On Friday night, I started a lace project, Shoalwater Shawl, that I've been meaning to do for a couple of weeks now - it's a Prayer Shawl for a friend, Margo, who lost her son a few weeks ago. Though this will probably take me several weeks to knit up, I figure that she'll be in need of comfort for quite some time. It's kind of weird, but I had an emotional nudging to make this only a couple of days after her son's death. And the spiritual whisper I heard to do it also instructed me that it must be a dark, serene and peaceful BLUE to wrap her in the love of a son who is gone.

After several weeks of debating and searching for just the right yarn choice, the picture that kept springing into my mind was clear. I finally settled on the color "Nightwatch" in Dream In Color Smooshy. So I hope that she likes it, and I hope she doesn't dislike the color blue, because that's seriously what I was told - and the inner voice was quite insistent. Weird, I know this sounds rather "woooo wooooo woooo woooo" but so be it. It's especially weird since blue is my least favorite color.

When I say that I am beginning the Shoalwater Lace Experience - this probably sounds strange too. But I truly mean it. For me, knitting lace is a spiritual experience - especially this time making one deliberately as a prayer shawl and feeling some kind of internal prompting that isn't ME - it's an internal but it's being externally driven by . . . something.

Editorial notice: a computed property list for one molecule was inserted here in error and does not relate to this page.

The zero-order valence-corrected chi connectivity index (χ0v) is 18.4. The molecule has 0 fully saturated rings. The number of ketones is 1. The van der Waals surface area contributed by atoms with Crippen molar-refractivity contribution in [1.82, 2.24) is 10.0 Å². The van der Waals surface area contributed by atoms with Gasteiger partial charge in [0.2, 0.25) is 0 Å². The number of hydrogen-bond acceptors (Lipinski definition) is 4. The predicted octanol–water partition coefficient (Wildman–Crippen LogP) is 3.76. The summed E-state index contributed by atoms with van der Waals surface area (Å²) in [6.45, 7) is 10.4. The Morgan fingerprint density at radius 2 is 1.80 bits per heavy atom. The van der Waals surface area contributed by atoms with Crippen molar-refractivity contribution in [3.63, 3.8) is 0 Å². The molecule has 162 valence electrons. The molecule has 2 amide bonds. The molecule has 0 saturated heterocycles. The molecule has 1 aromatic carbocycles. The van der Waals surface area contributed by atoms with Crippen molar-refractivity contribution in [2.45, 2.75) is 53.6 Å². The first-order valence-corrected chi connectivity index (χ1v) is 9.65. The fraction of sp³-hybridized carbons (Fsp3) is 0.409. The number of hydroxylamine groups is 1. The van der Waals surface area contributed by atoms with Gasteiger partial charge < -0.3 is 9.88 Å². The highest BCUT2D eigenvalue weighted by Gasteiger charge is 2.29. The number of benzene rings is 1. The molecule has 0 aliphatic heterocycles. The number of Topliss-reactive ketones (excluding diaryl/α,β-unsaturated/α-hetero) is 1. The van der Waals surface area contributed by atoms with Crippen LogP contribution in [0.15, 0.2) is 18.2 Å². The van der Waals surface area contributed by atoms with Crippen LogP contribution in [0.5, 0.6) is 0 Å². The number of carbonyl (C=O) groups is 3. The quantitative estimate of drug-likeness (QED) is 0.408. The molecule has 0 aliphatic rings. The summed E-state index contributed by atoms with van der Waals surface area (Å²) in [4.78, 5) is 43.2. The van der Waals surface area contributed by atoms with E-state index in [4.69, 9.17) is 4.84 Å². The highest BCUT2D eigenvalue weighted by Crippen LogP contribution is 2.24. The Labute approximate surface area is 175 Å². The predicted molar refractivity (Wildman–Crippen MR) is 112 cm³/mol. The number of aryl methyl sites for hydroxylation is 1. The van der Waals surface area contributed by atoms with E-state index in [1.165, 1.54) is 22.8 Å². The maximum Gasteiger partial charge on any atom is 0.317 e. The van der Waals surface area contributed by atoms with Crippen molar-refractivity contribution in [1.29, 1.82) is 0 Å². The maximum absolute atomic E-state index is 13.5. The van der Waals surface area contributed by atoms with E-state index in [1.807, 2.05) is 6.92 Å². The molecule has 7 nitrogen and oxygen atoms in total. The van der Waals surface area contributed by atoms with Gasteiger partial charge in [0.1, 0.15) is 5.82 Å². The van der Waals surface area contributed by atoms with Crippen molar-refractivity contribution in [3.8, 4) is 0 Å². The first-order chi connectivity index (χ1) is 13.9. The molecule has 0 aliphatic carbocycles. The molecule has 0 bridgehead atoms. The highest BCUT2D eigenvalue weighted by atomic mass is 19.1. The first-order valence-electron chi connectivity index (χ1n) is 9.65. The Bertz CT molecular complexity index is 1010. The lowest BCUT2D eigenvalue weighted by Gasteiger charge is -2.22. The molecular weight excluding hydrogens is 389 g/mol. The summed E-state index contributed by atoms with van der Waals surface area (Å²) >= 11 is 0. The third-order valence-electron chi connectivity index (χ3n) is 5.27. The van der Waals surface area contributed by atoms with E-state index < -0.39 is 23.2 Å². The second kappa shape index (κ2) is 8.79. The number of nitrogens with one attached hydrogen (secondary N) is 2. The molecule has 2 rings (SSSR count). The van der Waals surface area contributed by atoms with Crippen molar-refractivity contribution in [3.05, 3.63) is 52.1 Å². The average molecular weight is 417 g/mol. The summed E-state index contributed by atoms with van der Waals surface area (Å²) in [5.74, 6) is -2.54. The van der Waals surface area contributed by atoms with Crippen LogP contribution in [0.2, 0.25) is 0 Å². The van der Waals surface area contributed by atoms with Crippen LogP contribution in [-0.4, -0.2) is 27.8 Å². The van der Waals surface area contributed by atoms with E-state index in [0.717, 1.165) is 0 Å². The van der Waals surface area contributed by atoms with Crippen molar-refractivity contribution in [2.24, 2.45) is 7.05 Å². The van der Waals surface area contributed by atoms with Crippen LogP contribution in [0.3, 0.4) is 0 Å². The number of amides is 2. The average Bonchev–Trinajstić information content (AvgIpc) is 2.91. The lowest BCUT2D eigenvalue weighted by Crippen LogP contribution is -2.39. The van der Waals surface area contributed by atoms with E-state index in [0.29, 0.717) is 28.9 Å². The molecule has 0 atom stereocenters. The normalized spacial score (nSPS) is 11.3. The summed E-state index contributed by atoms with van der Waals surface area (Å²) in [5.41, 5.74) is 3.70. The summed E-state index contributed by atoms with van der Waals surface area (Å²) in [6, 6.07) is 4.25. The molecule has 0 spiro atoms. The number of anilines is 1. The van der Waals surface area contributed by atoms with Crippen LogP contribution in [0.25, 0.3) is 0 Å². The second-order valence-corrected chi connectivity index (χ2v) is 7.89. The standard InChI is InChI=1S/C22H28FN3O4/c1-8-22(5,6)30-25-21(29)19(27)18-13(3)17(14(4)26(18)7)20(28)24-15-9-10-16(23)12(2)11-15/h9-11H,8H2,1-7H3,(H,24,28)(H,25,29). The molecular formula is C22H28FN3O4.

A Bit About Talia. Yesterday when I went to Sip N Knit - hope I didn't give any of you the cold that I didn't know at the time I was coming down with. Kay came there and showed off her lovely finished Talia that looks great on her. My Talia project is within a hair's breath of being done. All I needed to do is block it and doing some finishing detail work around the underarms and neck. I'm so darn near finishing.

Kay modeled hers and pointed out that she blocked it BEFORE sewing the shoulder seams together. I decided that heck, I could do this afternoon while I'm housebound with the cold. So I gave it a wash and started blocking it.

Here's mine on the blocking bed. One thing I must note is that Lamb's Pride color bleeds A LOT and I had to wash it twice to get out the excess dye. This vest is a heavy one, so it may take a couple of days to dry. But when it's dry, I will sew it together and do that last bit of knitting around the edges and sew on the buttons and that's all that is left. It's about TIME I finished the vest that I started on May 1st. I've really been dragging my feet and being diverted by other projects.

Enjoy what's left of the weekend, and if you're going to the Ravelry party, eat a cupcake for me, will you?

Friday, June 20, 2008

Summer Sanity Savers

Yay! It's summer. In between tornadoes and floods here in the Midwest, we are enjoying unseasonably nice, but cooler than normal temps. For those of you suffering (or enjoying, depending on your point of view) under the hot summer sun, here are some full-blown Summer Sanity Saver ideas just in time for the weekend: